This seems like it would be possible, but I bet the query time (to run on each post) on a huge forum would be catastrophic. Maybe limiting it to just content posted in the last 30 days would be a good proxy?

    In the tests I've been doing, a lot of math needs to go into this to bring the numbers, and how the interact with each-other into the mix. I do a lot of multiplication and division to equalize things. I bet there's a more scientific way to do this... for example, averaging all the data across all users, then determining +/- % above and below the average. That's probably the best way to equalize everything from "how many year's they have been an active member" (using double-digit or less) vs. how many likes they have received (often in the thousands)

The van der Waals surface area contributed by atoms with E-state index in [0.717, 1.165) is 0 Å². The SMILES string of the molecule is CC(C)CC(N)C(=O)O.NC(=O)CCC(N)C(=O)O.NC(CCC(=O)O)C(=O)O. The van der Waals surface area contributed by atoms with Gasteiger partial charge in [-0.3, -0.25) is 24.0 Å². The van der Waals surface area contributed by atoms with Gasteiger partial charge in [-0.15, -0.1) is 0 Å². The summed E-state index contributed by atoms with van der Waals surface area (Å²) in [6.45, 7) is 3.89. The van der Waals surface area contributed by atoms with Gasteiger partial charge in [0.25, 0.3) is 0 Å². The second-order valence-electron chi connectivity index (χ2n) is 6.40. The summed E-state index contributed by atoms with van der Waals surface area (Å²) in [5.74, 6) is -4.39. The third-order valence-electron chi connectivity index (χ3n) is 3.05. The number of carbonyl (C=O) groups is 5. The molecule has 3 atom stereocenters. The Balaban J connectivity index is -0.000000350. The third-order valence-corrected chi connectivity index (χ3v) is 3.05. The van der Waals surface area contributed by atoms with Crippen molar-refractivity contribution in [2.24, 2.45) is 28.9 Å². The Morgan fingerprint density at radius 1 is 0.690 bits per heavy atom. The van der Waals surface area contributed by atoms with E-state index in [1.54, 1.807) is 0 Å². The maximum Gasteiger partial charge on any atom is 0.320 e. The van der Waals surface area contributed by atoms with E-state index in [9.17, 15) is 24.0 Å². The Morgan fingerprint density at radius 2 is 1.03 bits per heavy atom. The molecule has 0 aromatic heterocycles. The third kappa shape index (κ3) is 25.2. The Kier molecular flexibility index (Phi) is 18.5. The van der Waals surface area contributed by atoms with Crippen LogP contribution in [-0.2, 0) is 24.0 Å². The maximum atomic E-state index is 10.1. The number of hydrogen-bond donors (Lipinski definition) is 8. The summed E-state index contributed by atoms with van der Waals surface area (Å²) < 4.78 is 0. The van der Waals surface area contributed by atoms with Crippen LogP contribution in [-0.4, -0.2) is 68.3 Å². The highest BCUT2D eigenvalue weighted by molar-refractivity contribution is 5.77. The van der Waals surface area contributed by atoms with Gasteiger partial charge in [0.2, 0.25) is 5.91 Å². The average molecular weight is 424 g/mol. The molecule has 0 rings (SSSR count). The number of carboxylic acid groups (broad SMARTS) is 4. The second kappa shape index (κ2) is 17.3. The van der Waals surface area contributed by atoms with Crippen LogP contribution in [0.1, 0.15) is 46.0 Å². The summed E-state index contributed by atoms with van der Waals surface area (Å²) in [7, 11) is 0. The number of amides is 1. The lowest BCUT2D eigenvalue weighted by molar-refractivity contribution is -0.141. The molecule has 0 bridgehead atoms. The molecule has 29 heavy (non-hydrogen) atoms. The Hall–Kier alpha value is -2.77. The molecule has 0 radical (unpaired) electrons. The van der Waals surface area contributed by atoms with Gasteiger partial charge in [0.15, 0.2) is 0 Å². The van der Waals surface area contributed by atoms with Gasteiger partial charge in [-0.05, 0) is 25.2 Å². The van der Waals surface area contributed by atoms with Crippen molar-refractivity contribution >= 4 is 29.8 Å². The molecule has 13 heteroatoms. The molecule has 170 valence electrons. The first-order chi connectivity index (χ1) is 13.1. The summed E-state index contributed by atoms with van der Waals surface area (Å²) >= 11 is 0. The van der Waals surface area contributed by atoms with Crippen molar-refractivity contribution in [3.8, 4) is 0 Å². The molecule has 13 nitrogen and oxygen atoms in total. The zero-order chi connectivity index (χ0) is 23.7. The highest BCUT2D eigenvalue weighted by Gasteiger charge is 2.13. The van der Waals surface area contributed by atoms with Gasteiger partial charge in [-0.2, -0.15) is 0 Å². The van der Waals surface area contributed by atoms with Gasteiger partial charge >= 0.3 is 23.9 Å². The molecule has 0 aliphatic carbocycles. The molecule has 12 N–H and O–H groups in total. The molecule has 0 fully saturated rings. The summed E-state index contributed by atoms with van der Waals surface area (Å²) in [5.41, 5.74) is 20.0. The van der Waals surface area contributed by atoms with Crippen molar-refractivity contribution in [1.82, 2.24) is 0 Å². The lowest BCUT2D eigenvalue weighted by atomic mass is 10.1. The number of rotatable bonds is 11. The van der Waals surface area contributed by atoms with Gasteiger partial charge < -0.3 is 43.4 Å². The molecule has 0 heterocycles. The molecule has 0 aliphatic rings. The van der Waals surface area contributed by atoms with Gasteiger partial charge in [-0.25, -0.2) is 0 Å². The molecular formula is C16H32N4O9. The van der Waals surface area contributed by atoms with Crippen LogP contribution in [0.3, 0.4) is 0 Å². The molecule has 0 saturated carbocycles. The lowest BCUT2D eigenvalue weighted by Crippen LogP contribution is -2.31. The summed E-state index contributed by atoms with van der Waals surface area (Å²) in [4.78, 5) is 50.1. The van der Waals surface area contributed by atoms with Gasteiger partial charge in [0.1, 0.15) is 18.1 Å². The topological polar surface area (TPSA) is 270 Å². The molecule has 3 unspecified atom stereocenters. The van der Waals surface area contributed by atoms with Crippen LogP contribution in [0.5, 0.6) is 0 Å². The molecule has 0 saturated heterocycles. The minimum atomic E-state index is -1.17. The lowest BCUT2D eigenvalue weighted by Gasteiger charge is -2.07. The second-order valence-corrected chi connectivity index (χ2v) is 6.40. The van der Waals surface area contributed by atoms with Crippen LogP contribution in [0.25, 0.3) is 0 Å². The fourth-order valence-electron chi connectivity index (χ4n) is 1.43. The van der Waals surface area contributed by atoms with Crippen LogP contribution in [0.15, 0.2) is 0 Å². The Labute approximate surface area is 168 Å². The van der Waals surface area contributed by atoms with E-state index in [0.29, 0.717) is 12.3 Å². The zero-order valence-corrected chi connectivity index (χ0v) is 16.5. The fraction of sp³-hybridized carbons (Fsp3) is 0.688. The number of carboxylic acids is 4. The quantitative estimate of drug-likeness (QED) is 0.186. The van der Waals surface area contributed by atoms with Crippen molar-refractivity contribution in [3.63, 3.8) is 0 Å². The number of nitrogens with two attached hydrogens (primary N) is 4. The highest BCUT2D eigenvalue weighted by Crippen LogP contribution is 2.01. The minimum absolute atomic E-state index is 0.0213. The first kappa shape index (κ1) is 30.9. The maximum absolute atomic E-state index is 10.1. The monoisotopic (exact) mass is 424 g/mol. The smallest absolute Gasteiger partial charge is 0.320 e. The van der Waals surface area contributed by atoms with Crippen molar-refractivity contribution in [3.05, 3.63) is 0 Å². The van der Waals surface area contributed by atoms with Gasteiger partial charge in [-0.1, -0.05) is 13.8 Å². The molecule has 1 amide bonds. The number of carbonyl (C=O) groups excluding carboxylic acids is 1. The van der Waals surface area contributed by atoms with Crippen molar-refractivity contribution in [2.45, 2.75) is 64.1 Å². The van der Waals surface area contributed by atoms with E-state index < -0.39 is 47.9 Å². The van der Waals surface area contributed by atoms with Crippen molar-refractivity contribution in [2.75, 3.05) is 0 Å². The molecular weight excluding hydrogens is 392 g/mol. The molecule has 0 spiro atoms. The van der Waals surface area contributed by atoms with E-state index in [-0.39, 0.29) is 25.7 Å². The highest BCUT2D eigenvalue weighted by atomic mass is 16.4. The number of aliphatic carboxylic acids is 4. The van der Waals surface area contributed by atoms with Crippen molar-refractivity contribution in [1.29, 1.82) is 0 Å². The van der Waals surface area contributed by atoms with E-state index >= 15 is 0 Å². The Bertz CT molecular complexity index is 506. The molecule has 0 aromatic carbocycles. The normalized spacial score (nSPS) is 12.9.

Exactly! We want to use the info for our moderation team to show appreciation, but also so we can award, gift, etc. these members!

    My gut says no. We already have a problem where our most active members also tend to get the most warnings/infractions... just simply by the fact that they are so active. I guess this could be a factor if we deploy it in a way I mentioned above.. % above / below the average. So if most members have 0.01% post-to-warning ratio, and a member has a ratio of 1%, that may indicate a problem. Actually... this might be a GREAT way to quickly tease out how relatively "good" / "bad" a member is. I'm gonna need to play with this a bit (NOTE TO SELF: infraction to post count ratio!!) ;)
  8. we_are_borg

    we_are_borg Administrator

    If i remember correctly DigitalpointDigitalpoint had a very good system in place for posts but it was more then reputation.
  9. Nev_Dull

    Nev_Dull Anachronism

    It's an interesting idea. I have questions, though.
    • How do you measure quality? Quality is very subjective, depending more on the reader than the writer.